According to Fleas, everything I did was either bad, wrong, or a waste of time. That’s probably why I don’t remember what set her off whenever she exploded. We had a strict code of conduct, and I don’t think I ever provoked her on purpose, expressed an opinion on anything important, or otherwise set off the fireworks. If she knew some of the things the teenaged me did when she wasn’t around, I’d probably not be around to tell the tale.
It’s been only the last few years that I’ve come to appreciate how dramatic Fleas actually was. When you’re a kid and you live with the drama, it’s not drama—it’s a lifestyle. Another thing I learned about Fleas is that she made every meal seem like it took hours upon hours of preparation and was physically exhausting. Maybe that’s why she didn’t share her recipes…she didn’t want anyone else to suffer as she had. Oh, the humanitarian!
One typical Sunday, Fleas spent an inordinate time making lasagna, salad, bread, and whatever other goodies would accompany such a meal. And she did make a killer lasagna. She set the table in the small-but-formal, sunny dining room with a beautiful tablecloth, her fine china, and real silver (which I have in a suitcase in my basement; but, what, no crystal?). It was the kind of setting that Norman Rockwell captured so well. Sunday dinner, the exception to the weekly grind, was served at 2:00.
I don’t know what crime I had committed, but Fleas used her displeasure to stage a spectacular show. She called us to the table, set out the steaming dishes of delightful Italian food, served everyone including herself, then announced, “I can’t eat if I have to look at her,” threw her napkin down, and ran off to her bedroom. Wow! My transgression (I was the only other “her” in the room) must have been a doozy! After all that labor, she couldn’t even enjoy her dinner.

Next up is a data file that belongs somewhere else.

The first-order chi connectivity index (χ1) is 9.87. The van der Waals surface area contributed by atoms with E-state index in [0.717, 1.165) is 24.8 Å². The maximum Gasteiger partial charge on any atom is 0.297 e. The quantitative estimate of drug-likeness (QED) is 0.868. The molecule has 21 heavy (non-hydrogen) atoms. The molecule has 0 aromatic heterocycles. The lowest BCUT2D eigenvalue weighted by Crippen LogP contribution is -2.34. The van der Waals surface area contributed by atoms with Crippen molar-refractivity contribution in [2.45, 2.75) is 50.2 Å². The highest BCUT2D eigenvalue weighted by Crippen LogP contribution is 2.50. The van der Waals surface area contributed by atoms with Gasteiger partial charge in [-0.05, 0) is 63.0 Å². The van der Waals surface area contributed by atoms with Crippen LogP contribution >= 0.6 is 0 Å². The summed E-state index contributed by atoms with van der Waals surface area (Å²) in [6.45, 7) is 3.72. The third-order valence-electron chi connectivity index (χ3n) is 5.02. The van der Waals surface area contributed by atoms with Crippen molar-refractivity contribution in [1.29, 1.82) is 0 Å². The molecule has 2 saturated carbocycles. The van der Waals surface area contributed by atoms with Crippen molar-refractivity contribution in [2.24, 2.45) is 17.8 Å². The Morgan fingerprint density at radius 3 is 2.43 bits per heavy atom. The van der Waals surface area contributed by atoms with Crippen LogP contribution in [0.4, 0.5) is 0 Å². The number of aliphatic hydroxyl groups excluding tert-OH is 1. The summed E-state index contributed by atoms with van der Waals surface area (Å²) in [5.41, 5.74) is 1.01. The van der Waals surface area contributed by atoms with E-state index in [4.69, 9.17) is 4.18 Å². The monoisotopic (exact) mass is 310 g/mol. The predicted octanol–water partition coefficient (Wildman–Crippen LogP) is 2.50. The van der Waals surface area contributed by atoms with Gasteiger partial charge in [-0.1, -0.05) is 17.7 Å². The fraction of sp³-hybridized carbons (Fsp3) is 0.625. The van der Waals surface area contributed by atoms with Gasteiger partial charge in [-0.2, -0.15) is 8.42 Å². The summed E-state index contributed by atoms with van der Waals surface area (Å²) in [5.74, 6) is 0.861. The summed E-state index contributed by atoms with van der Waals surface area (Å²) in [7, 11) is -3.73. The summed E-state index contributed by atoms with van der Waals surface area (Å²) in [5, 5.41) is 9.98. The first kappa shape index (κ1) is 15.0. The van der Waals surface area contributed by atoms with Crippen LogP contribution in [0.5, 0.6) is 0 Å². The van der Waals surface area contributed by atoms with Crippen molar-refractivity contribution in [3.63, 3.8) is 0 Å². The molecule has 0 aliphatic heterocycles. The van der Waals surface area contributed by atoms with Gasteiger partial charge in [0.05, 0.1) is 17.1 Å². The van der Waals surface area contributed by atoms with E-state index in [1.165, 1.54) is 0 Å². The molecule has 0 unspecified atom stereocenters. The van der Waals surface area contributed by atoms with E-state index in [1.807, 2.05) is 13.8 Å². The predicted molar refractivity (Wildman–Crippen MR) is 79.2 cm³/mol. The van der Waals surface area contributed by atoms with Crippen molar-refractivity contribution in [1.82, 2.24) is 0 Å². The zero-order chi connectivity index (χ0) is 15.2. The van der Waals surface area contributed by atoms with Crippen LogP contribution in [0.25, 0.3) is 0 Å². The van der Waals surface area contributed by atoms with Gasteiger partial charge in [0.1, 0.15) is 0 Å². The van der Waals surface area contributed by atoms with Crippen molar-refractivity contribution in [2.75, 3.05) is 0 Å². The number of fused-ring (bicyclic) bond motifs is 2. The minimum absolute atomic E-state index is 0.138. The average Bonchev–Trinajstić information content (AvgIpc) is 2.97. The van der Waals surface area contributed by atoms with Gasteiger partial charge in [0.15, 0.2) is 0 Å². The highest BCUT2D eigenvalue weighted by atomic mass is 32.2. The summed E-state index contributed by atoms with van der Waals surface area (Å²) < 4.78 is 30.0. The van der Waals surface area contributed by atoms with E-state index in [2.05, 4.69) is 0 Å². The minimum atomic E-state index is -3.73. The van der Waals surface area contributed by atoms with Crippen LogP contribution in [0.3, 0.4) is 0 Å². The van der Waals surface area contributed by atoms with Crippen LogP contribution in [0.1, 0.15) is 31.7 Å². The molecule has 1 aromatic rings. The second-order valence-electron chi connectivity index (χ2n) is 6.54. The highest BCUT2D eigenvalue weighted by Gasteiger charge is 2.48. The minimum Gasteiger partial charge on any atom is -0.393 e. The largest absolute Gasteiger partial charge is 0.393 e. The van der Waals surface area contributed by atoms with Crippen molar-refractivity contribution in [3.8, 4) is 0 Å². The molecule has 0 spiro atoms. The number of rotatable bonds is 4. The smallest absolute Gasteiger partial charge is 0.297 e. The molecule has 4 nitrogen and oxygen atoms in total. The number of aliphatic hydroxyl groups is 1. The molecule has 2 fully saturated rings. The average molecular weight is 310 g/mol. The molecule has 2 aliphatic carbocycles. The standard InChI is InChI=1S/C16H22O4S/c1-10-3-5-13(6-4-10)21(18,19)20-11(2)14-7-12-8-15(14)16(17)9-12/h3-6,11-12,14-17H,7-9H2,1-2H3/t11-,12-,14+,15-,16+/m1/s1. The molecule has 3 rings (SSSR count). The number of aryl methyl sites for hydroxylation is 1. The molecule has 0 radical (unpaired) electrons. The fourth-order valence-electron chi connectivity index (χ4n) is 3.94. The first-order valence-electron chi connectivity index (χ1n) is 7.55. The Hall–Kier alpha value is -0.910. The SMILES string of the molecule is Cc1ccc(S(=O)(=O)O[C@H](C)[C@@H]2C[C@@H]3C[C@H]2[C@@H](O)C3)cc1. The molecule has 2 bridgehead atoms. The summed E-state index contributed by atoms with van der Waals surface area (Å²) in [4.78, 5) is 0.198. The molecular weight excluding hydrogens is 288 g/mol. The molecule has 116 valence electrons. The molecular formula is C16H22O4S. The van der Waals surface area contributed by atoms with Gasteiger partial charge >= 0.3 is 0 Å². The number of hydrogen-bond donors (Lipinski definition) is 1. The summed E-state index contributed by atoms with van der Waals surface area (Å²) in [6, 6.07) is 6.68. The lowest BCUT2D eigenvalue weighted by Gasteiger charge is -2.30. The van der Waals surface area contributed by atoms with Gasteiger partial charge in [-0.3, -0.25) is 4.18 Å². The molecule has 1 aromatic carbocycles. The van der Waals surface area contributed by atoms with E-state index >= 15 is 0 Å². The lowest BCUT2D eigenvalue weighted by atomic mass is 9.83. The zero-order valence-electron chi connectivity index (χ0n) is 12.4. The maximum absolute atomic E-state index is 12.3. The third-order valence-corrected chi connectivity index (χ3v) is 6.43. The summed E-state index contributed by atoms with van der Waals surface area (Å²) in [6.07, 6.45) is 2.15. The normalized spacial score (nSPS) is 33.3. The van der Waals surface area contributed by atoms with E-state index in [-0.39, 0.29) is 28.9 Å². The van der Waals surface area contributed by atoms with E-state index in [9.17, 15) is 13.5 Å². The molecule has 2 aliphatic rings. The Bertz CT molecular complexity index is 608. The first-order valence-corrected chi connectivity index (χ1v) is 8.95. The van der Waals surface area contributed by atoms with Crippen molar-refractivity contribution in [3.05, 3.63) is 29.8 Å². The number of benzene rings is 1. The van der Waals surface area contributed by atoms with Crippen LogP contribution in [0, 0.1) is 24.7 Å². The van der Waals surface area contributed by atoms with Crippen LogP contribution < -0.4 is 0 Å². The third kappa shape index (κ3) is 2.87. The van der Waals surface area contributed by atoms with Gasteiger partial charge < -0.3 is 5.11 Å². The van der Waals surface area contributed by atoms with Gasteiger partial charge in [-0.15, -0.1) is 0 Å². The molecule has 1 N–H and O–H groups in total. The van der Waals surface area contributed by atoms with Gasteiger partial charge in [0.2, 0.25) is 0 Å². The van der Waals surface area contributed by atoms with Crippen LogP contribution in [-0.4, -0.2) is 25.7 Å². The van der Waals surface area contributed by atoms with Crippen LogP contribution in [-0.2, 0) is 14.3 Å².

I never considered that she may have had that planned for hours or days. I was probably fifteen years old and I thought her performance was spontaneous. As a cynical old hag, I look back and think that she was probably munching all afternoon while cooking (can anyone resist mozzarella?), and/or had a box of Russell Stover chocolates in her room. Or both. I can picture her on the edge of her bed, chocolate box on her lap, watching Ted Mack’s Original Amateur Hour and feeling that she deserved an Oscar (it was a small role but filled with passion) and that she had successfully ruined our dinner.
I know she ruined dinner for at least one person that afternoon, but all ate like they were unaffected; we were used to dinner theater. I’m not really my mother’s daughter—I could never have pulled off that performance. For one thing, who am I to turn my back on a nice salad and fabulous lasagna? If I’d spent hours making it, I wouldn’t have stormed off. Wouldn’t it make more sense to send the offending kid to her room, with or without a plate? Another reason? When I do feign melodrama, I usually get the giggles.